If you search Regine Guevara’s name on Google, it is easy to be intimidated by her accomplishments. She isn’t only a peace activist, but her resume includes working for international organizations such as ASEAN and the United Nations. She also speaks at least five languages, works for her family’s real estate business in Manila and Los Angeles, and has worked as a journalist in Jerusalem. It is a lot to achieve, considering her young age. However, when you meet her, she isn’t only the smart girl she is on paper, but also a kind, humble woman—a citizen of the world who has found her calling by living a meaningful existence.
A Change of Heart
Regine Guevara recently delivered the opening speech at Forward Pilipinas, a youth conference encouraging young people to think of bright ideas to change the nation. She was a natural during the program, sharing her global experiences with the group of millennials present. “I ran for office as early as seven years old,” she began her speech. Regine would go on to share how she climbed up the ladder of success, from running for Student Council in her high school years to eventually becoming Sangguniang Kabataan (SK) for her local community. She enrolled into the Ateneo University for college.
During the height of the 2010 elections, Regine was involved with the Ateneo Task Force, a group that took change in voter’s mobilization and education. Being a part of the group and meeting several types of people from different backgrounds led to a change of heart. “This was a turning point where I began to think that more young Filipinos needed to contribute to nation building,” she shared with Lifestyle Asia. She decided to shift from her management engineering course to developmental studies, hoping to find a way to help her countrymen. After graduating, she booked a flight to Singapore for an interview with a United Nations agency.
As ambitious as she was, she failed to get the job. Regine didn’t let it get her down. She used the time productively, garnering a full time job as a Special Projects & Communications Officer for the USAI-ASEAN Youth Volunteer Programme. The experience was immersive for the young woman, who identifies herself as a “peace activist”. She found herself traveling through South East Asia, participating in various activities from marketing products for the hill tribes of Thailand to tutoring Rohingya refugees in Malaysia.
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Tracing Her Roots
After her stint with ASEAN, Regine moved to the Middle East to study Arabic in Morocco. During her time there, she worked as a journalist in Israel. Today, she remains a freelance writer for the Jerusalem Post. Her reporting made her heavily invested in the Israel-Palestine conflict, which directed her towards her current specialty, confliction resolution.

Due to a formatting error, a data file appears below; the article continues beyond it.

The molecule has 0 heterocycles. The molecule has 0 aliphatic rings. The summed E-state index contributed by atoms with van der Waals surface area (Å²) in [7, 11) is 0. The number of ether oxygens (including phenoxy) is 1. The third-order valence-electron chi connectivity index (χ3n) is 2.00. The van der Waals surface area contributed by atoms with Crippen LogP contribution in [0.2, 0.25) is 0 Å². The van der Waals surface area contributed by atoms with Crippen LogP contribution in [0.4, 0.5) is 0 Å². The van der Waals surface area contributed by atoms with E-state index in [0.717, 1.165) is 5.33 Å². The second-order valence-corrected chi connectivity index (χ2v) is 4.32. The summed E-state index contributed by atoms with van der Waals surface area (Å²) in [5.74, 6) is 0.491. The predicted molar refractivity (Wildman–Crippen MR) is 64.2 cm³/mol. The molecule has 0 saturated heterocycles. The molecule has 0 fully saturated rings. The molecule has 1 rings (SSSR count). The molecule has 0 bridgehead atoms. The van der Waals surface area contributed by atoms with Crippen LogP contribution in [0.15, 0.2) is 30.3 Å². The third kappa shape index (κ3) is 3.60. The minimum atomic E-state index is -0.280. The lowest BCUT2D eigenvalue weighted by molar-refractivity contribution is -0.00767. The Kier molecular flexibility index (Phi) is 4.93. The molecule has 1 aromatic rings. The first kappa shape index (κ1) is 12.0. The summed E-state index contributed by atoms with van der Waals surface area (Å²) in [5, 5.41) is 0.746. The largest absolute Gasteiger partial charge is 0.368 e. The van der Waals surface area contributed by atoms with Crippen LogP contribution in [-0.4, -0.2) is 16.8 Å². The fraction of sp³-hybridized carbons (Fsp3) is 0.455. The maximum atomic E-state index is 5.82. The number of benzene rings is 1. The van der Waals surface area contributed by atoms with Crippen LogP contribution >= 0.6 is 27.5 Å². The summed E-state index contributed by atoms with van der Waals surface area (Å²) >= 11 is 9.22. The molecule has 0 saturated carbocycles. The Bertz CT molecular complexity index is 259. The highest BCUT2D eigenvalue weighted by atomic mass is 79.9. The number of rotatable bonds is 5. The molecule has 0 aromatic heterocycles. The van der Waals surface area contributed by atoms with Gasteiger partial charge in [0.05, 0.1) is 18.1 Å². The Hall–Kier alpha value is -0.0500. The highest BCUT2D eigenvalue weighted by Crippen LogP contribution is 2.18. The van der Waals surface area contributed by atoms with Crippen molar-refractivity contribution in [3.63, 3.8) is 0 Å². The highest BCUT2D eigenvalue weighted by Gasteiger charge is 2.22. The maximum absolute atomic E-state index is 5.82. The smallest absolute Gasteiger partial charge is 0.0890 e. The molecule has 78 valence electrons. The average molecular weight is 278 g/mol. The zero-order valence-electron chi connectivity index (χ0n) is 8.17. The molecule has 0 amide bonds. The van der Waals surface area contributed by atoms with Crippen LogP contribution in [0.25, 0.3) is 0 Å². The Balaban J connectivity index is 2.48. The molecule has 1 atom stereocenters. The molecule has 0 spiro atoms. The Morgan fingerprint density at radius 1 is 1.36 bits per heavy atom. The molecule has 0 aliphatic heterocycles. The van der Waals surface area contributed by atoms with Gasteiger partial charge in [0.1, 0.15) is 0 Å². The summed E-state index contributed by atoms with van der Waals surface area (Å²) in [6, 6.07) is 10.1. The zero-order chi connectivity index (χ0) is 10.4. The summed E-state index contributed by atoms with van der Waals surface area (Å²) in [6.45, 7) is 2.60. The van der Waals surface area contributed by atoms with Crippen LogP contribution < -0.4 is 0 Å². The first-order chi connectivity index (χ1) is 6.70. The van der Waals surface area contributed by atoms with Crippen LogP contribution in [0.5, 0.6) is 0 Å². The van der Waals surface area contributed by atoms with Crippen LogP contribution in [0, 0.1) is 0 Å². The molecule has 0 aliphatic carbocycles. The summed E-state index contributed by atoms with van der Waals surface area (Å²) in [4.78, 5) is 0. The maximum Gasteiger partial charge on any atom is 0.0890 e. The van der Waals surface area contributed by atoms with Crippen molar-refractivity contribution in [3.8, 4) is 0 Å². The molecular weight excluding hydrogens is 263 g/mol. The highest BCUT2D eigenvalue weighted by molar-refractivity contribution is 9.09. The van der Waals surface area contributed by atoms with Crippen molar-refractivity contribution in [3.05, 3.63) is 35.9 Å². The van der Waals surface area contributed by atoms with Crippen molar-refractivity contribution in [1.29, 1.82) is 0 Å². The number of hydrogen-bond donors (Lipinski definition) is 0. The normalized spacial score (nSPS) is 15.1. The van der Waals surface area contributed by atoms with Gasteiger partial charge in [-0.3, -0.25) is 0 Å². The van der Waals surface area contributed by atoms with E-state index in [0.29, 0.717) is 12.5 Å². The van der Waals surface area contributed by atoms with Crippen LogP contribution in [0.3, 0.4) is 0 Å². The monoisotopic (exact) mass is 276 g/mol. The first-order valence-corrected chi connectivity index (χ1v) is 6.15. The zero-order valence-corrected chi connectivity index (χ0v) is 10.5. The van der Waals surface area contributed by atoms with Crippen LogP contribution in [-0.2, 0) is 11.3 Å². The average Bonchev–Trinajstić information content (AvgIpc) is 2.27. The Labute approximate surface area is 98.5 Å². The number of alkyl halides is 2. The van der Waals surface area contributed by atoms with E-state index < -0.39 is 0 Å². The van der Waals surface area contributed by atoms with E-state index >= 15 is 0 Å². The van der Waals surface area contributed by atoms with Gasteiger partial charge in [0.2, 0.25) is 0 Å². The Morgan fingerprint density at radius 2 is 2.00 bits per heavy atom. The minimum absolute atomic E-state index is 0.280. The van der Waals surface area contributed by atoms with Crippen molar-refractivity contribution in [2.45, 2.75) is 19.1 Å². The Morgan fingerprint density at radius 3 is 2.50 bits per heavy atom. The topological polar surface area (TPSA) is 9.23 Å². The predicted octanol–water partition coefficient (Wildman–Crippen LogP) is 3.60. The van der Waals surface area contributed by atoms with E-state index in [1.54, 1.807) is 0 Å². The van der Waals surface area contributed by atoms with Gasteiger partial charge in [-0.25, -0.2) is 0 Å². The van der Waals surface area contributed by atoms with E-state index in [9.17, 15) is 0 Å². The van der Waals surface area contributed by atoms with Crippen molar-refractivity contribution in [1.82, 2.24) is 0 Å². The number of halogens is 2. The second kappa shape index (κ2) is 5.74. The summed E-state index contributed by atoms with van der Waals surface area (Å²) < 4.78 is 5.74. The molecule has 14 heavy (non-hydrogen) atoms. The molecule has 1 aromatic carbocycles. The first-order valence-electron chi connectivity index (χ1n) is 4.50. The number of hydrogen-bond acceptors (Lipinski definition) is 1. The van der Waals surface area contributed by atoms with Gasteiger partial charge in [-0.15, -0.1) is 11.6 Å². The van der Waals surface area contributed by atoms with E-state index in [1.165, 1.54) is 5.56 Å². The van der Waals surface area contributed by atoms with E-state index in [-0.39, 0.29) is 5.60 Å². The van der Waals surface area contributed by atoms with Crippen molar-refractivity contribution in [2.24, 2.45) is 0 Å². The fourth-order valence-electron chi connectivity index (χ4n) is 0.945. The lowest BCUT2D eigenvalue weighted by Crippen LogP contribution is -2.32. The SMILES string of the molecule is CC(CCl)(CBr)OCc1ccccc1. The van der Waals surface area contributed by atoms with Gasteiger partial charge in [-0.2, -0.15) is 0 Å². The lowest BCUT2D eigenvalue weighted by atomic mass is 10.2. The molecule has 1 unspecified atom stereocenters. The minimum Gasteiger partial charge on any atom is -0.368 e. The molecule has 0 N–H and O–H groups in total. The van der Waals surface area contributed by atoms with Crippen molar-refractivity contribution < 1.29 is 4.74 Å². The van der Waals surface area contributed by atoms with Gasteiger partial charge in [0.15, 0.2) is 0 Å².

Regine also discovered that she had a long lost Jewish heritage. Her family were Spanish Jews, who were forced to become Catholic when they relocated to the Philippines during the crusades. Intrigued with this “conflict in her personal history”, her specialty was decided. She would move to Boston to further her studies on the matter at Brandeis University. There she received a Master’s Degree in Conflict Resolution. “Jose Rizal learned what it meant to be Filipino by unlearning it, and then learning it abroad,” she shared about her journey overseas.
From New York to Manila
Today, Regine balances her time as a Focal Point of United Nations Major Group for Children and Youth, and is also helping with the family business, a real estate company based out of California and Manila. For the UN she works as a Social Media and Outreach Advisor for UN-Habitat (United Nations Human Settlements Programme), where she helps develop social media strategy, produces video interviews with UN agencies, and organizes meetings with non-government organizations, youth councils and mayors.
In an effort to connect her work in New York with the Philippines, Regine took on an additional post and volunteered for UN Philippines. She was recently appointed to be part the country’s Youth Advisory Board. “We’re around 15, and we each have an advocacy. Mine is conflict resolution and natural disasters. We advise UN Philippines on youth projects related to our advocacies,” she shared. When asked to cite projects she has been involved in, Regine shares that the group is very new and is still at the planning stage. However, she hopes to train the local SK officers in community mediation and disaster risk reduction, amongst other things.
A Citizen of the World
Despite a long list of achievements, Regine likes to stay grounded. She shares that she has a space in her room that always reminds her of her journey. “On my wall I have list of everything, from my time with SK to all the people I’ve worked with, and all the communities I’ve represented. I call it the Advocacies Tree to remind myself to be humble. I try to always remember that after all those experiences, it all came from privilege. I have to acknowledge that all this comes from privilege,” she shared with a grateful smile.
With a clear vision in her mind, she continues to chart a life with meaning. She has even taken her advocacies to social media, as a way to promote her causes to the digital-savvy youth. Her Instagram account (with the handle @activistinstyle), documents her day-to-day, from visiting the UN’s Manila headquarters to her experiences working for a global organization in New York City. She may be sharing her life on Instagram, but unlike many others, it’s a life worth documenting. Regine strays away from the glamour and uses it as a platform to engage the youth and inspire them be involved. She’s a model citizen in every sense of the word. Not only to the Philippines, but a citizen of the world.